Monthly Archives: May 2016

How do you deal with a no-show?

“I work in public health, and I get a lot of cancellations from my patients (for all kinds of reasons). How do you deal with or minimize this problem? My strategy has been that as long as the patient feels less anxiety when leaving my office than when entering it, this should be a strong natural reinforcement to come to the sessions, but it seems this is not enough.” Thanks to Arvid for this question!

Sometimes patients have life emergencies that cause a cancellation. But most no-shows have a defensive function. They are a way to avoid feelings and issues arising in therapy. They are resistance to the therapeutic task. After all, we can’t heal an empty chair.

Whenever a patient cancels a session always explore the reason for the no-show in the next session.

Th: I notice you weren’t here last time. What happened?

Pt: I just didn’t feel like coming.

Th: I’m glad you are letting me know. I wonder what has happened here that made you feel like you didn’t want to come?

Pt: I didn’t like how you focused so much on the way I hurt myself.

Th: Sounds like you had a reaction to me focusing on that. I wonder what feelings might be coming up here toward me?

Often, the patient experiences anger toward the therapist. Rather than discuss that anger, the patient may act it out by cancelling a session. When patients come from backgrounds where they were punished for being angry, avoiding anger or the therapy is the best solution they can come up with. Then we need to help them find a way to face their feelings with us, so they can do so in the rest of their lives as well. After all, cancelling her session deprives the patient of the help she needs.

Th: I notice you weren’t here last time. What happened?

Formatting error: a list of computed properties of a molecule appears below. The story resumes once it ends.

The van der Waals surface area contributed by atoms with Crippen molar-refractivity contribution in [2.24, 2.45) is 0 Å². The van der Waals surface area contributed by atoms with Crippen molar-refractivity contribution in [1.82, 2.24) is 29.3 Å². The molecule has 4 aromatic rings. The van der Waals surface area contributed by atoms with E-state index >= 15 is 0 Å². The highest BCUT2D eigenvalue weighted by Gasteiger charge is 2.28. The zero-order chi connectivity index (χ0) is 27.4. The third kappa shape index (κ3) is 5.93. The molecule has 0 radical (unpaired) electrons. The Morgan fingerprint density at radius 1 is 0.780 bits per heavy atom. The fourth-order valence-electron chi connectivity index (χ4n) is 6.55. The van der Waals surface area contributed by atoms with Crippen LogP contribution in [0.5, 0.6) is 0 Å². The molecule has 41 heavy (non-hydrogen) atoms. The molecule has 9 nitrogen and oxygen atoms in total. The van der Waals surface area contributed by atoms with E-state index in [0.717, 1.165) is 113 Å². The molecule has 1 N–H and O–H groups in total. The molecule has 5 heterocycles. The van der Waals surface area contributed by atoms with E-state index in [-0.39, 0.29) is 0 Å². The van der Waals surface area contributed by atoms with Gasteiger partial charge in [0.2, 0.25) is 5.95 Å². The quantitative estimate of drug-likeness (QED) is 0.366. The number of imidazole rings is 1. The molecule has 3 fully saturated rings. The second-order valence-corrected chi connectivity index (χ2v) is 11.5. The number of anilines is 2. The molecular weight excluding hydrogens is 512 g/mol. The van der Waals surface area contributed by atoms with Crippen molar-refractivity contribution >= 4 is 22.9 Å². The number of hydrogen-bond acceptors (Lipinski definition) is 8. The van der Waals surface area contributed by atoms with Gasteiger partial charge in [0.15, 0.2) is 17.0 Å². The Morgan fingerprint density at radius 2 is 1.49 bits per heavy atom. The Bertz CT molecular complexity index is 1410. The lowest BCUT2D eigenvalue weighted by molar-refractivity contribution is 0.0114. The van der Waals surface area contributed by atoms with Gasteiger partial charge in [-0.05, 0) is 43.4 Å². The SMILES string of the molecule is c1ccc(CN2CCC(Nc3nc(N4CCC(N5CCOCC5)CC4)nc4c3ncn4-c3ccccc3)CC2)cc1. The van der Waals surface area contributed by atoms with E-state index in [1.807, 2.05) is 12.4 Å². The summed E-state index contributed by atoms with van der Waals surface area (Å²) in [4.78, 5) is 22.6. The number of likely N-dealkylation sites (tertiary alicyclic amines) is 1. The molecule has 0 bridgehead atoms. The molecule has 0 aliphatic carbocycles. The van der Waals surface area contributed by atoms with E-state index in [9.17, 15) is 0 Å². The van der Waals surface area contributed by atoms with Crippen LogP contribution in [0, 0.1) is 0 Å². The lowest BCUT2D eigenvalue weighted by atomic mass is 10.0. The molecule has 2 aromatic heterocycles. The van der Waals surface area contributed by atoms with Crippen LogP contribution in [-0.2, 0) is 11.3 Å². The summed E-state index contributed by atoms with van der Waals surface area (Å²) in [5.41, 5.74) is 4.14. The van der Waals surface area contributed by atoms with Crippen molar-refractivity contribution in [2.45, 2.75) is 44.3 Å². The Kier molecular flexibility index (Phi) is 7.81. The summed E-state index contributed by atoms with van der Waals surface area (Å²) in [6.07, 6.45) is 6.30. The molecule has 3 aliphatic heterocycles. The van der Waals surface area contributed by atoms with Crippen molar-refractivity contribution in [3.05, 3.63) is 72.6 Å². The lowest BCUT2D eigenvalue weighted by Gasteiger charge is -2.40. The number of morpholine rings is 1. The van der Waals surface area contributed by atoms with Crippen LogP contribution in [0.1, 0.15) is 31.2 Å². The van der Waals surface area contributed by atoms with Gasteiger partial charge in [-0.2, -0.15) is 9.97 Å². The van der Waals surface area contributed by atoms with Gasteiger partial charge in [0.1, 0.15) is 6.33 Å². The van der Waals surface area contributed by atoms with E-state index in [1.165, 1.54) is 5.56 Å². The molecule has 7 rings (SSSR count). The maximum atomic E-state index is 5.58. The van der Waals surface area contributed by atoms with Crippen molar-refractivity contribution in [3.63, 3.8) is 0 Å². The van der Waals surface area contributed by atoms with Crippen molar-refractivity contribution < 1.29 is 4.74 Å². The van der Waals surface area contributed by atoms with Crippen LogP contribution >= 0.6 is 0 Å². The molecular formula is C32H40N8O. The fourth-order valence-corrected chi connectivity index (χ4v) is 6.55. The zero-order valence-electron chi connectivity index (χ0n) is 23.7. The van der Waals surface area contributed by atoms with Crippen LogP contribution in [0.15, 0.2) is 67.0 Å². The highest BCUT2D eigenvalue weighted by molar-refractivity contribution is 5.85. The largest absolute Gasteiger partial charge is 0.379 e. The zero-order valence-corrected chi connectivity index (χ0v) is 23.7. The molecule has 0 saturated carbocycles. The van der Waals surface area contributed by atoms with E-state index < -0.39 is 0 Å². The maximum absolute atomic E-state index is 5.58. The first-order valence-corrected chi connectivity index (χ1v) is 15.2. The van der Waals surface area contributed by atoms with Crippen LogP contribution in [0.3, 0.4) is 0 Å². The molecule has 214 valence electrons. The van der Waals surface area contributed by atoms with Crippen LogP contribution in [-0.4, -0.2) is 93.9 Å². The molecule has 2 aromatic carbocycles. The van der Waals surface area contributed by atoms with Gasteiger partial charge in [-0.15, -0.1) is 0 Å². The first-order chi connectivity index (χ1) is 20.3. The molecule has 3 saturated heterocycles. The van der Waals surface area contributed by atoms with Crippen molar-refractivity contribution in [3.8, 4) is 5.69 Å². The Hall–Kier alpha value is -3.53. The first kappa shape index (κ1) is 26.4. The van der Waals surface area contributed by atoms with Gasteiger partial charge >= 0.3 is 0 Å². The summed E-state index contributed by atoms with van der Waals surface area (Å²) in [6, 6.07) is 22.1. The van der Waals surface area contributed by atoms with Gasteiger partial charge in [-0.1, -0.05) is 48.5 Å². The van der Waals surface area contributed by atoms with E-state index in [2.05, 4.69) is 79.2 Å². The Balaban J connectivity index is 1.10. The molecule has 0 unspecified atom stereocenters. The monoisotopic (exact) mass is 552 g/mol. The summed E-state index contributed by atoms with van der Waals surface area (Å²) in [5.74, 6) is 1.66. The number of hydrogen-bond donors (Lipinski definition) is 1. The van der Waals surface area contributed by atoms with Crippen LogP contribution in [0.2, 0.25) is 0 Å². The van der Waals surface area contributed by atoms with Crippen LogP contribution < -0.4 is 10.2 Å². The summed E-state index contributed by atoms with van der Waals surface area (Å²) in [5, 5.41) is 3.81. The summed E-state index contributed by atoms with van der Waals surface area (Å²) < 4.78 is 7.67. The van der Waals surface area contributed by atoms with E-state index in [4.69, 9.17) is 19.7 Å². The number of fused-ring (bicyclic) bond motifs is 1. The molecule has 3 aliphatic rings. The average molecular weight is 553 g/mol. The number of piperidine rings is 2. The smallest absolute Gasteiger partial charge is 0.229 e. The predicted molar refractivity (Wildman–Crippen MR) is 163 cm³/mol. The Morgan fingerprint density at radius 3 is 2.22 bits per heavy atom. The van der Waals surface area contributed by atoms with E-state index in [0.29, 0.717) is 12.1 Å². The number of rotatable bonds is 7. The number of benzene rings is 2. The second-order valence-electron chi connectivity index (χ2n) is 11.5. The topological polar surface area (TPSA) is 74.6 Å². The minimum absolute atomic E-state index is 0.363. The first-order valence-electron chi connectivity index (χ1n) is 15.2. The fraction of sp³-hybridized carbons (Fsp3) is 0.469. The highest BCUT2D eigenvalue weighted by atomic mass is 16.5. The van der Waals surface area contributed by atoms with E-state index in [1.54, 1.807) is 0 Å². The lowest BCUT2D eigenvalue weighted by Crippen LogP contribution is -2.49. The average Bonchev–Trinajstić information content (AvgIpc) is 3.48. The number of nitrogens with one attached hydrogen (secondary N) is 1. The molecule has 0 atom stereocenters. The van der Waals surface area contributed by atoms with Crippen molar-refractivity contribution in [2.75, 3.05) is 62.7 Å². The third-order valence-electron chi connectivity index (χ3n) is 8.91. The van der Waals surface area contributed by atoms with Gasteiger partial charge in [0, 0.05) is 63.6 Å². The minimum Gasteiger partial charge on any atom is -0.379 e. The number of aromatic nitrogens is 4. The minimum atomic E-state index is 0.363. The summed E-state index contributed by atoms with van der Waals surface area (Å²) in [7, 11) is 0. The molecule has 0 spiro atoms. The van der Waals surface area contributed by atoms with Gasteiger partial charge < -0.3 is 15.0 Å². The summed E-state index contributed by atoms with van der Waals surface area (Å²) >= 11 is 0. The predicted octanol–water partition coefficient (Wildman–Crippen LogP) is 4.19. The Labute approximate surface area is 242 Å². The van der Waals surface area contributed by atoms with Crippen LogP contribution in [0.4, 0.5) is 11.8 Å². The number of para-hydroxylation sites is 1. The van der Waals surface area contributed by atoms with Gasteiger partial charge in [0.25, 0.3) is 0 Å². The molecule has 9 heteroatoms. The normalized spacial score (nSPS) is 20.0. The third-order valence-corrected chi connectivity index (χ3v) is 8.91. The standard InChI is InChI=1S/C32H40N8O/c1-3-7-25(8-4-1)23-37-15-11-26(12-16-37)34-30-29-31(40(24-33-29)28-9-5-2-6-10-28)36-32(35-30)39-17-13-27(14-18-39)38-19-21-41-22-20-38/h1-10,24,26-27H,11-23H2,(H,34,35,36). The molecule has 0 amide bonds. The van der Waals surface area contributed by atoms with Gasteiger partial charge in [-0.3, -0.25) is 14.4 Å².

Pt: I feel like you want something from me. I had something else I had to do. There was this assignment I had at school that needed to get finished.

Th: The question is not what I want from you. The question is what you want from the therapy. When you don’t come, you deprive yourself of the help you want. Could this be a way you deprive yourself?

Missing sessions sabotages the patient’s goals. If a patient sabotages himself elsewhere in life, he will do the same in therapy. That’s the bad news. The good news is that a no-show allows us to exam self-sabotage in the here and now in the therapy.

Th: After such a successful session last time, you missed the next session. Could this be part a form of self-defeat after success like we have noticed at work?

Pt: I hadn’t thought of that. I just didn’t feel like coming.

Th: So I wonder what feelings might be coming up here toward me?

When the patient defeats himself in therapy, he defeats you too. So ask about feelings toward the therapist.

Always explore the reasons for missed sessions to understand what drives the patient’s self-sabotage.

Th: I noticed you weren’t here last time and you didn’t call. I wonder what happened?

Pt: My mom needed me to baby sit.

Th: I understand that, but I wonder why you didn’t call?

Pt: [sigh] I figured you wouldn’t mind having a free hour.

Th: You thought I would prefer to have a free hour instead of seeing you?